The Review For Everyone: AT&T Samsung Galaxy SIII

Much can be lost in a review when it focuses purely on the hardware & software specs of the item. Specs are important to how a product works, but they often times fail to paint a complete picture unless the user experience is taken into account. In the “Review For Everyone” series, the user experience and how specs tie into that is the foundation of each review and the basis of the final rating assigned to the product. 

It’s safe to say that the Galaxy S3 is one of the most widely anticipated smartphones to hit the market. Over two years, the original Galaxy S was sold over 24 million times. The Galaxy S2 reached 28 million sales in just over one year. The Galaxy S3 accumulated 9 million pre orders prior to its release date, with many more sales being made once the smartphone became available in-store. Those numbers can’t be achieved by marketing alone, so let’s dive in and see what makes the Galaxy S3 arguably the hottest phone on the market right now.

What’s In The Box

  • Samsung Galaxy S3
  • 2100mAh Battery
  • Micro USB cord
  • Wall Charger
  • Samsung Headphones with customizable earbud sizes


The Galaxy S3 upon first glance strikes me as a very safe design. To put it simply, I was not floored by the design and almost bought another smartphone because of it. However, as I held the device in hand, my opinion concerning its design changed. The Galaxy S3 has a beautiful, sleek, minimalist design. The design was inspired by the shape of a pebble and this can clearly be seen in the oblong shape and curved surfaces that make up the S3. Even the edges of the glass are curved to ensure continuity and consistency throughout the design. The S3 weighs in at 134g making it feel extremely light in hand. Although plastic is the predominant material used in building this device, it does not feel cheap when being used. If anything the plastic material gives the S3 a very smooth yet slippery finish. If you drop phones often, I would recommend getting a rubber case to offset the slippery feel and provide some much need protection.

The S3 is by no means a small phone. It dimensions are 137mm (5.3 in) x 70.6mm (2.7 in) x 8.6mm (.33 in) . This being said, the thinness of the S3 ensures that it is not too large for one handed operation…at least for most people. After two days of use, I was already accustomed to the phone size and it no longer seemed large. The 4.8in 720P Super AMO-LED display on this phone is among the best I’ve seen on a smartphone. Colors on the screen were vibrant, contrast levels were great and text was very sharp. The large 720 x 1280 resolution allows for more content to be displayed on the screen with less scrolling. The display is protected with a scratch resistant coating called Corning Gorilla Glass 2 which should keep your display relatively scratch free.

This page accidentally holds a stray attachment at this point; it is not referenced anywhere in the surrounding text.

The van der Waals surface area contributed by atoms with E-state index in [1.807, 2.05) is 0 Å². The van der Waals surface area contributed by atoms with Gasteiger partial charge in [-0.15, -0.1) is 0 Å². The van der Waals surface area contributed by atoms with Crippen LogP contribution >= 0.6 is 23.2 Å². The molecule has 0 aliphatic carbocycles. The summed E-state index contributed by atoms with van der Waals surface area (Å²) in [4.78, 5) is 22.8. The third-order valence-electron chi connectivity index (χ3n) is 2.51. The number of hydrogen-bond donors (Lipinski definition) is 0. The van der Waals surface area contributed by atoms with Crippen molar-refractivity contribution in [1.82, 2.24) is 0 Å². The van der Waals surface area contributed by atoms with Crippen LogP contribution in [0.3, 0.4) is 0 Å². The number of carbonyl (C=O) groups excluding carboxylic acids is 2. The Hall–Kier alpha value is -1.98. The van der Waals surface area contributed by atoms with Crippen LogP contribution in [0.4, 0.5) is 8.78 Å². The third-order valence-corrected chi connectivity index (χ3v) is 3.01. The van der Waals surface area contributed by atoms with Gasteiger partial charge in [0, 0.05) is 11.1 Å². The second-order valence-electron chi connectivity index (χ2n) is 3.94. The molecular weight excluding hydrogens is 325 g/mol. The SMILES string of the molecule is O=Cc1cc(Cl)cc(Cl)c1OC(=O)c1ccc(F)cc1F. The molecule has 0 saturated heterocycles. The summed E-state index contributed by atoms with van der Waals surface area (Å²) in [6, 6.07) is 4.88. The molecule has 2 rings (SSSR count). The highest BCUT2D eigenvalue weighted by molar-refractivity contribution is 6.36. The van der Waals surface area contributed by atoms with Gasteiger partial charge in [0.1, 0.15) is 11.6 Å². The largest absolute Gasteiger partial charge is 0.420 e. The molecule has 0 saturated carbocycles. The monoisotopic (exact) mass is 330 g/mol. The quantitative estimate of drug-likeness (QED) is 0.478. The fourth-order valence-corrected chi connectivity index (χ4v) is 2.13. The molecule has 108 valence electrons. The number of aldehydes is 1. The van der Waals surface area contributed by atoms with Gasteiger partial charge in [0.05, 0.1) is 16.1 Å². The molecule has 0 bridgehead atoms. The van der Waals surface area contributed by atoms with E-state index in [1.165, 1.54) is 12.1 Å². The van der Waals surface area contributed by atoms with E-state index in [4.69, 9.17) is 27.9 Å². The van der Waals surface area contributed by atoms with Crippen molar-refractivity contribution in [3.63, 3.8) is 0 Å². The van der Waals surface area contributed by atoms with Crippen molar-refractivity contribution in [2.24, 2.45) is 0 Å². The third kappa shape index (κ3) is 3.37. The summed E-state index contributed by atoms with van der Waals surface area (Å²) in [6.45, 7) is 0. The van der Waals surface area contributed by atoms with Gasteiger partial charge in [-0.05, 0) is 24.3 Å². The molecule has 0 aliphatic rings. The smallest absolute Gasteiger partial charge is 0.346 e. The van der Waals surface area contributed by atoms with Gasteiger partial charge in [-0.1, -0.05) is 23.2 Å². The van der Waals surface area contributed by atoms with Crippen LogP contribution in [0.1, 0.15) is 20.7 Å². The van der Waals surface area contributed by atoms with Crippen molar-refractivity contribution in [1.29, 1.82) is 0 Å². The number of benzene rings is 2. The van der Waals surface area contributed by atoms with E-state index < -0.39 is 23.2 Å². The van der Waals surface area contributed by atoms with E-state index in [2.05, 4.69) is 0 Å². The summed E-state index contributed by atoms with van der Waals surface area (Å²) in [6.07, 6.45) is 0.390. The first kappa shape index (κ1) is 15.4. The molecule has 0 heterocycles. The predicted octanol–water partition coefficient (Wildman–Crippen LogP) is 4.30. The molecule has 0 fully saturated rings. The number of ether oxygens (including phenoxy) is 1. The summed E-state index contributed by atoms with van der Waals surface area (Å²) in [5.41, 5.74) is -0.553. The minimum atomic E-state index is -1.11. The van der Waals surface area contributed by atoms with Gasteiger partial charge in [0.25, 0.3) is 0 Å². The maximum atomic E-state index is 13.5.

The Galaxy S3 is powered by a dual core 1.5 GHz Qualcomm processor. Many of you in the U.S may feel that the use of a dual core in the U.S versions of the S3 instead of the quad core processor seen in the international version is a bit of a letdown, but I guarantee you that the change is not noticeable. The dual core equipped S3 is very snappy and responsive to the touch. Swiping across the android home screens, opening and closing apps, viewing notifications, etc. all happened very fluidly with minimal lag [if any]. The accuracy of the touch response is also something to be applauded. When rapidly typing out texts and emails, it was nice to see that my keyboard touches were properly registered even in portrait mode. The 2 GB of RAM present allows for increased multitasking ability and more intensive memory sapping actions to take place. Take for example the new pop out video feature. This feature allows you to minimize any movie being watched to a smaller screen, that way you can continue watching while performing other tasks like responding to that text message you just received. This is what I call true multitasking! The 2GB of RAM coupled with a very capable processor allow for this task to be performed without seeing any hiccups in the smoothness or responsiveness of the S3.


Speaker sound quality is also a strong point of this device. When playing music or watching videos the sound produced by the speakers was loud, clear, and easy to understand…even from another room. Call quality was also great and on par with what you would expect from a high end smartphone. No calls were dropped and there were no complaints of a muffled voice even on long distance calls.

The S3 comes with 16GB of internal storage and has a microSD slot that will allow up to 64 GB of additional storage. With most carriers no longer providing unlimited data plans, streaming large movie files may not be the best option when no WiFi is present.  The S3 is great for media consumption so it’s a huge plus that Samsung bucked the trend of forcing its users to rely on cloud services like Dropbox, SkyDrive, etc. by giving its users the option to increase storage capacity.



The Android OS on the Galaxy S3 is skinned with Samsung’s own TouchWiz 4.0 UI. In the past, I would recommend installing a new home screen launcher over TouchWiz due to its heavy memory and battery use, but it finally looks like Samsung has learned from its past mistakes with this new version of TouchWiz. TouchWiz 4.0 is less of a memory and battery drainer. It is extremely easy to use, customize, and has many features from other popular homescreen launchers implemented into it. The only flaw I found with TouchWiz was its lack of support for scrollable wallpapers.

The lock screen can easily be customized as well. You have the option of adding up to four app shortcuts for quick launch, showing current weather conditions on the lock screen, and viewing the latest news and stock reports.



The Galaxy S3 comes with many gestures that supplement the day to day interaction between you and the phone. You are not forced to use the gestures and have the option to turn on ones that you find useful will disabling the others. Some of the newer ones which I found to be very useful were direct call, turn over to mute, and palm touch to mute. With direct call enabled, any contact that is present on your screen will automatically be called when the S3 is held up to your ear. I’ve used this to go from texting to calling several times over the last few days. Turn over to mute/ pause will mute any incoming call and pause any playing sounds when the screen is on simply by turning the phone over. Palm touch to mute/pause uses a palm touch to the screen instead of turning the phone over. These gestures also serve as a way for Samsung to differentiate their product from other devices currently being offered.